Bourne once allowed Patterson’s on-court antics to distract him. The dancing. The dialogue. The pandering. He’s a crowd-favorite for a reason, Patterson, forever the entertaining ambassador beach volleyball continues to need. And, true to form, Patterson was dancing and chatting with a gold-clad fan from the first point of the match.

“I was like ‘I just gotta stay here a little longer. Don’t leave,’” Bourne said of the mental focus he found during the semifinals. “I went all in. I was like ‘I don’t know if my body is going to keep doing this, but I’m going until I drop.’ I felt like I had my legs until the end.”

In a 21-19, 24-22 victory, his first in Manhattan, Bourne led the match in hitting percentage (.500), digs (8), blocks (4), and controlled blocks (9), astounding numbers considering the fact that he split his time at the net and on defense with Crabb.

“Whenever I got served, I was just like ‘I’m giving it to my guy,’” Crabb said afterwards, laughing. Crabb knew his legs were getting gassed, just as he also knew that Bourne, in that moment, seemed somewhat impervious to the basic human conditions of fatigue and pain and calorie expenditure. Whenever he could, Crabb put the ball back in the hands of Bourne.

“I was just trying to stay in that place I found at the end of the semifinal,” Bourne said. “That’s all that was going on, and it came off very intense. I didn’t care. I needed to win.”

He did. In his third Manhattan final, and first since 2016, Bourne alas won, putting his name on the pier, alongside one of his best friends since he was a grom trolling the grounds of the Outrigger Canoe Club.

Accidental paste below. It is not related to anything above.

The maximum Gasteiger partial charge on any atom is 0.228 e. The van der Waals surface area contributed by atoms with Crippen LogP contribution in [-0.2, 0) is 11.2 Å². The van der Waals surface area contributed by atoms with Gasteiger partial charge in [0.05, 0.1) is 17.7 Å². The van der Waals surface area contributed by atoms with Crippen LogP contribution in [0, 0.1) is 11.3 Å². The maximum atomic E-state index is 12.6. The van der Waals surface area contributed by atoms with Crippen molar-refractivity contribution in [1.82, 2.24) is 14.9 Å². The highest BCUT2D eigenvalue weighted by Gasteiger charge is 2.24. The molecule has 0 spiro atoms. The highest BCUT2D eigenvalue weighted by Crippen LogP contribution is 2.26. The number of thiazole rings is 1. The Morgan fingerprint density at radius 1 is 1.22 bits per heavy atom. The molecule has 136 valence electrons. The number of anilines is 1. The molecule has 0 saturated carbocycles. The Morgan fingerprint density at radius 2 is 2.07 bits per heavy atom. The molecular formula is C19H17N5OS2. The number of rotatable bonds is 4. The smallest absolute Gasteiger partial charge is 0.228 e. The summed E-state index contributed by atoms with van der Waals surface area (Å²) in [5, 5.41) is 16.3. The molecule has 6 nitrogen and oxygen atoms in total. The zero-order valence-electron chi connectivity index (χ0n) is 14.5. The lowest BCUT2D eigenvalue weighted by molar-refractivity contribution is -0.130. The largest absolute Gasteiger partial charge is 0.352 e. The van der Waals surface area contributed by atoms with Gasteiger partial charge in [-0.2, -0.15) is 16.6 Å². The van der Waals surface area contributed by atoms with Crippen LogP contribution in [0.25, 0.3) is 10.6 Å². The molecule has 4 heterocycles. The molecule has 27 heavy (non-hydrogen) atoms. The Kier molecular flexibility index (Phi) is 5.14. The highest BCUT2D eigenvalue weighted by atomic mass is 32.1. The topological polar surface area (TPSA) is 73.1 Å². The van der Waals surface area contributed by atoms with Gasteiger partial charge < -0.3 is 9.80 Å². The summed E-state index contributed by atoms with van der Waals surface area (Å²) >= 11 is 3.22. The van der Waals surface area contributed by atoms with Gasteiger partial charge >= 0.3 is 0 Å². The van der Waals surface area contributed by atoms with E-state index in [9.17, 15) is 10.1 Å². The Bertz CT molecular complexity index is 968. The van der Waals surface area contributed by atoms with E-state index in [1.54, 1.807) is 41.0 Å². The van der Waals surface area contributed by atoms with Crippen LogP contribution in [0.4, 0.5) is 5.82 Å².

“Second time around was just as sweet because it was his first time winning, so it was almost like I got to experience that again, having your partner win it for the first time, so it felt like the first time,” Crabb said. “Plus it was our first win as a team so it still felt like something new. Especially Manhattan, just picturing myself winning that in the future again, it’s going to be just as sweet as well, no matter how many you have, because it’s so special. There’s so much history behind it.”

This past week, Bourne allowed both his mind and body to relax. He and Crabb, for the most part, took the week off, spending the weekend in Mexico celebrating Maddison McKibbin’s nuptials. They surfed, ate tacos, coming back to Earth from wherever it is they went during the final two matches in Manhattan. Just one tournament remains, the final AVP stop in Chicago this weekend.

Whether or not Bourne and Crabb can find that place they found in the semifinals remains a question, though one thing is a certainty: They’ll be talking, scowling, finger wagging, playing the role they’ve invented for themselves — beach volleyball’s most entertaining team.

“Being willing to put yourself out there more, even doing stuff like podcasting, you learn how to just be comfortable and be yourself in front of crowds and cameras and whatever,” Bourne said. “That’s an art you need to learn when you’re on the court, to engage with the crowd but not distract yourself. Some people get a little nuts and then fully distract themselves from playing well. We’ve gotten close to mastering that skill, involving the crowd but being ourselves and just absolutely being in the zone at the same time.”